I think it’s interesting to note that some of these disciplines directly benefit us in our walk with Christ, while others of the disciplines seem to directly benefit others (feeding the hungry, sheltering the homeless, etc.). Perhaps the message in that is that it isn’t about us, rather that it is about Jesus and doing the things He did, and treating others the way that He did. As Lent begins, I am beginning a fast from social media such as Facebook and Twitter, as well as placing this blog on hiatus. God has laid some exciting ministry opportunities (or may they are challenges) before me recently, and I choose to take Lent as a time to remove distractions in order that I might focus fully on Him, and on preparing myself to celebrate the Resurrection of His Son.

Whether you fast during Lent or not, I pray you too will engage in some sort of spiritual preparation. See you after Easter!!

My Favorite Five

It’s hard to believe that tomorrow is the final day of 2011. Another year has passed, and it’s been a great year for this little blog of mine. I am blown away by the growth in visitors in just one year, and grateful for the growing number of people who find enough worth in what I’ve been doing here to actually subscribe. I thought I would take a moment to look back and reflect on my personal favorite posts of the past year. These are my favorite five, in chronological order of their original postings.

1. Corporate Prayer. Almost a year later, I continue to devote lots of thought to how congregations can move beyond being local bodies full of people with individual prayer lives to being a body with a communal prayer life.

2. Phoebe Palmer and Entire Sanctification. This is perhaps my favorite post of 2011, because it represented my entrance into a new level of theological pondering on my part considering the holiness movement in America. That it turn led to a major paper written for one of my graduate courses at Trevecca Nazarene University. I later modified that paper and turned it into a series of posts, which can be found at the page titled Altar Theology or Altered Theology? Whether you’ve visited A Heart That Burns previously and never read these, or are visiting for the first time, please peruse these for my thoughts on the identity crisis I believe the Church of the Nazarene has faced for some time, and what I see as the solution.

3. Serving or Surviving? This post sparked a meaningful discussion on the question of whether the life of Nazarene churches are oriented towards the service of those outside the doors of the church, or oriented towards the survival of the church (and by extension — with an insight that has come since the original post — the specific traditions and sacred cows of a particular church).

4. God Never Gives Up on People … Should We? There are some things I write that the most human and selfish part of me resists every step of the way, because of how vulnerable and exposed they make my heart. This one burned — and still burns! — like battery acid. Although I stand by what I wrote here, oh how I wish that things could be otherwise when it comes to broken relationships.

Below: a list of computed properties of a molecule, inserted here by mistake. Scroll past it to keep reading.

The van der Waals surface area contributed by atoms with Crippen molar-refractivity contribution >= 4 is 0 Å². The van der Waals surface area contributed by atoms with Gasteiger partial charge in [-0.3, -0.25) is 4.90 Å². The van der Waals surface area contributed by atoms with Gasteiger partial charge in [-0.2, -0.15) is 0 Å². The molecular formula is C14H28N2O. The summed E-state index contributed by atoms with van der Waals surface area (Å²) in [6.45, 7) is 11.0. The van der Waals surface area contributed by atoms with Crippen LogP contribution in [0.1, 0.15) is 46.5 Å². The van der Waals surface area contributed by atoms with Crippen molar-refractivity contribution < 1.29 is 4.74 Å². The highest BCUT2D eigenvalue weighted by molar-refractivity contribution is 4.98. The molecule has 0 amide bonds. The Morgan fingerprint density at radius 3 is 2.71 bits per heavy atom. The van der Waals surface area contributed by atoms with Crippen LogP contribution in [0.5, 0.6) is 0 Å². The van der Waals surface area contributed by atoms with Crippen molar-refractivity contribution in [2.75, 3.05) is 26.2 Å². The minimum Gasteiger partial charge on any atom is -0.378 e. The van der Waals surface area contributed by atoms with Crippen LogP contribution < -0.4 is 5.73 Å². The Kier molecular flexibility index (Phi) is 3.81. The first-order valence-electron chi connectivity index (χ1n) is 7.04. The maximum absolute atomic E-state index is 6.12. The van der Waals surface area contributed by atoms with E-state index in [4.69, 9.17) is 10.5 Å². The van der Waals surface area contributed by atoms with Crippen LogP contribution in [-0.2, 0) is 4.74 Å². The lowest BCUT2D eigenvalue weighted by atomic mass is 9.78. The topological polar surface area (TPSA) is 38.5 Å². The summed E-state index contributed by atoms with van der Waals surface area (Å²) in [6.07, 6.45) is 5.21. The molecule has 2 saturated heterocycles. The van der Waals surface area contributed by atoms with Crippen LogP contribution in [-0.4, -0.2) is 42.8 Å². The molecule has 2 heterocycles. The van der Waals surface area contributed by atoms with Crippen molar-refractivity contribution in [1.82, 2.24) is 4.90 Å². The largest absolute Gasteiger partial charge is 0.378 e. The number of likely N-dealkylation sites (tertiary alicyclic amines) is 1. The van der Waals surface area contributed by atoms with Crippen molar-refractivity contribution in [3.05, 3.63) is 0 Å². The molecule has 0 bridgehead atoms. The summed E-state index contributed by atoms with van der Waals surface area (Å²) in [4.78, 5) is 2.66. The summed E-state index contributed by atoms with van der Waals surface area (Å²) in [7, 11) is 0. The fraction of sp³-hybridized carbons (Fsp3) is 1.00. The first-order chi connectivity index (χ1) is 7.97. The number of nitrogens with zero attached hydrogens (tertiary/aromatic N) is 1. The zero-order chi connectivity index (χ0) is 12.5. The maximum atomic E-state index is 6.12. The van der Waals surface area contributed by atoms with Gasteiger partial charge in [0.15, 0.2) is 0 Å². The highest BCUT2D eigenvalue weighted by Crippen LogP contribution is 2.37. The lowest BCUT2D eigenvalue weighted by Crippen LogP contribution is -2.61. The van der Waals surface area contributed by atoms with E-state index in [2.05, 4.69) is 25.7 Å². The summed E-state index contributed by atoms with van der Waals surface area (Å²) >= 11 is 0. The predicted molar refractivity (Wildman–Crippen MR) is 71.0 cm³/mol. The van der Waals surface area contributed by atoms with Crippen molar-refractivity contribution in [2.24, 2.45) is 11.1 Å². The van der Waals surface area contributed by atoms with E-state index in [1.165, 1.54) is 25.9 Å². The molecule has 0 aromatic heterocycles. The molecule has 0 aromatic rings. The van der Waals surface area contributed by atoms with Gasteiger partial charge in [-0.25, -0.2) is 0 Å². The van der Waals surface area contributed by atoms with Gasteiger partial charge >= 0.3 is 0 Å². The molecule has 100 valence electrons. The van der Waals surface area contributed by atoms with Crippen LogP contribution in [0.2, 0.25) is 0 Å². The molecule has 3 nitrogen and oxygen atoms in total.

5. Dietrich Bonhoeffer on Success. Although this wasn’t the lengthiest of posts in the past year, it just might be the one that has caused me to return over and over to consider the question I myself raised: am I achieving success by God’s standards?

BONUS POSTS: This year I had two guest posts,  both of them by pastor friends of mine. These were fantastic posts that addressed important topics.

1. About Banners by Herb Halstead. Herb addressed the unity that occurs when churches chooses to focus on the mission God has given the Body of Christ, and to set aside the banner of a particular denomination or doctrine.

2. Zombie Land by Jeff Skinner. Leave it to my friend Jeff Skinner — a truly creative preacher and church planter — to come up with perhaps the most unusual post on this blog all year. Don’t let the title of the post fool you … this one had some depth to it.

From the Archives: Quacking Like A Duck

The following post was originally published on July, 2010

You’ve probably heard the old saw, “if it looks like a duck and quacks like a  duck, it must be a duck!” One might think that this applies to Christianity as  easily as anything else, but this isn’t so. There are many who might claim  the name of Christian and fill your ears with language that sure makes  it sound like they are living the Christian life. I wonder if this isn’t mere  quacking, though. There’s much more than simply proclaiming oneself a  Christian and learning some phrases and words. Consider the following:

But the most common of all the enthusiasts of this kind are those  who imagine themselves Christians, and are not. These abound, not  only in all parts of our land, but in most parts of the habitable  earth. That they are not Christians, is clear and undeniable, if we  believe the oracles of God. For Christians are holy; these are unholy: Christians love God; these love the world: Christians are humble; these are proud: Christians are gentle; these are passionate; Christians have the mind which was in Christ; these are at the utmost distance from it. Consequently, they are no more Christians, than they are archangels. Yet they imagine themselves so to be; and they can give several reasons for it: for they have been called so ever since they can remember; they were christened many years ago; they embrace the Christian opinions, vulgarly termed the Christian or catholic faith; they use the Christian modes of worship, as their fathers did before them; they live what is called a good Christian life, as the rest of their neighbours do. And who shall presume to think or say that these men are not Christians? — though without one grain of true faith in Christ, or of real, inward holiness; without ever having tasted the love of God, or been “made partakers of the Holy Ghost!” — John Wesley, Sermon 37, “On the Nature of Enthusiasm”

Wesley was pretty adamant regarding inner holiness instead of outward display. Why such emphasis on holiness? Pastor Dale Tedder over at Shepherding Souls points out that in the New Testament alone, the word “holy” is applied to over 20 different things:

  • Holy angels
  • Holy servant
  • Holy Father
  • Holy One
  • Holy ones
  • Holy man
  • Holy Spirit
  • Holy temple
  • Holy ground
  • Holy place
  • Holy kiss
  • Holy law
  • Holy brothers
  • Holy scriptures
  • Holy hands
  • Holy people
  • Holy priesthood
  • Holy fear
  • Holy nation
  • Holy women
  • Holy prophets
  • Holy faith, and
  • Holy city